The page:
We all want to enjoy some fun in and sun this summer, but with skin cancer rates on the rise, many of us duck for cover when the intense beams shine down. ELLE.com recently posted an article about the increasing rates of melanoma, especially in American women ages 15 to 39 (the rates doubled over the past 30 years). But before you slather on that sunscreen, consider the real reason for this surge in the skin cancer rates: We might actually be lacking natural sun exposure.
David Fisher, M.D., Ph.D., chairman of the Department of Dermatology at Massachusetts General Hospital, explained that humans need sun and the vitamin D it manufactures in order to survive. We also need to find a “happy medium” when it comes to soaking up rays.
According to the article, “…studies have shown that continuous sun exposure actually protects against (melanoma)…Instead, melanoma is associated with intense, intermittent UV exposure, the type you get from hitting a tanning salon—or a Caribbean beach in December.”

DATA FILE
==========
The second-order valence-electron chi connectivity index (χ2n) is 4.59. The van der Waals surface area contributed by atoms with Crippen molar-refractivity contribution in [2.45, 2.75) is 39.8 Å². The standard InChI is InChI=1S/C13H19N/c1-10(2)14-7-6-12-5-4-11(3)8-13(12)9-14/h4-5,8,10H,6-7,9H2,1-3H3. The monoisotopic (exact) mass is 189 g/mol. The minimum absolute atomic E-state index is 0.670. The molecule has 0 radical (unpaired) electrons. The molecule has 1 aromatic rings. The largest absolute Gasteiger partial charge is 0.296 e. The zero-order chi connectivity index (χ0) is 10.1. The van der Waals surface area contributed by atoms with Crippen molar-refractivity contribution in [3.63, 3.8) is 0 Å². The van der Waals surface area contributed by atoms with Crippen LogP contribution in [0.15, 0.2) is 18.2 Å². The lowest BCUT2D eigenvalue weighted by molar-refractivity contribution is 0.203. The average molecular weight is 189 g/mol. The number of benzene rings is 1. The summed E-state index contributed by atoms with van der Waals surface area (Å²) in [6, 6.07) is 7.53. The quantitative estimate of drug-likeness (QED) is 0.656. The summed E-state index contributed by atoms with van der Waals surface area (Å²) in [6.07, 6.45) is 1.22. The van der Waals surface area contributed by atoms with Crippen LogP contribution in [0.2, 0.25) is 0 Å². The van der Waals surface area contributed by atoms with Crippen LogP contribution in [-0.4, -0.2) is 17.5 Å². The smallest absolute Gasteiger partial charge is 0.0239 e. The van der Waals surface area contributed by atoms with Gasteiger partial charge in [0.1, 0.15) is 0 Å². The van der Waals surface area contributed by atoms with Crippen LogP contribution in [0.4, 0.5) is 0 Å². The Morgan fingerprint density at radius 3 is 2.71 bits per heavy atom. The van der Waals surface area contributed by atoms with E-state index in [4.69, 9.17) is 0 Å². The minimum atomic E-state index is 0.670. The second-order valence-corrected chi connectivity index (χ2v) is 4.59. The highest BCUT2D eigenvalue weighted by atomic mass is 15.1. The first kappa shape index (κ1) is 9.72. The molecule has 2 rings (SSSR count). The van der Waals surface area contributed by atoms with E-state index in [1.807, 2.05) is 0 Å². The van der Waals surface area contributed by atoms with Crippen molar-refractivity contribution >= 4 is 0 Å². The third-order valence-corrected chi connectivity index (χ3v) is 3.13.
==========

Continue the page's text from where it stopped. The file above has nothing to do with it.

The article also revealed the dangers of frequently sunbathing in unnatural rays (i.e., tanning beds) because “58 percent of adolescents who use them get burned,” according to research performed by the American Cancer Society.
Holistic health counselor Cynthia Perkins, M.Ed., wrote in an article by holistichelp.net that the cause of increased skin cancer rates over the past 30 years involves “the food we eat and the use of sunscreen.”
“After the development of sunscreen, cases of melanoma skyrocketed,” Perkins wrote, adding, “Office workers have higher levels of melanoma than construction workers and lifeguards. As a matter of fact, people who spend the most time in the sun, like lifeguards and construction workers, have the lowest incidence of melanoma.”
Osteopathic physician Dr. Joseph Mercola suggested in an article by sheknows.com, you should “stay clear of sunscreen” unless you are planning on staying in the sun for a period longer than what’s considered safe.
The article revealed, “Sun block also prohibits our skin from naturally absorbing the much-needed vitamin D we receive from the sun’s rays, which is imperative to our well-being.”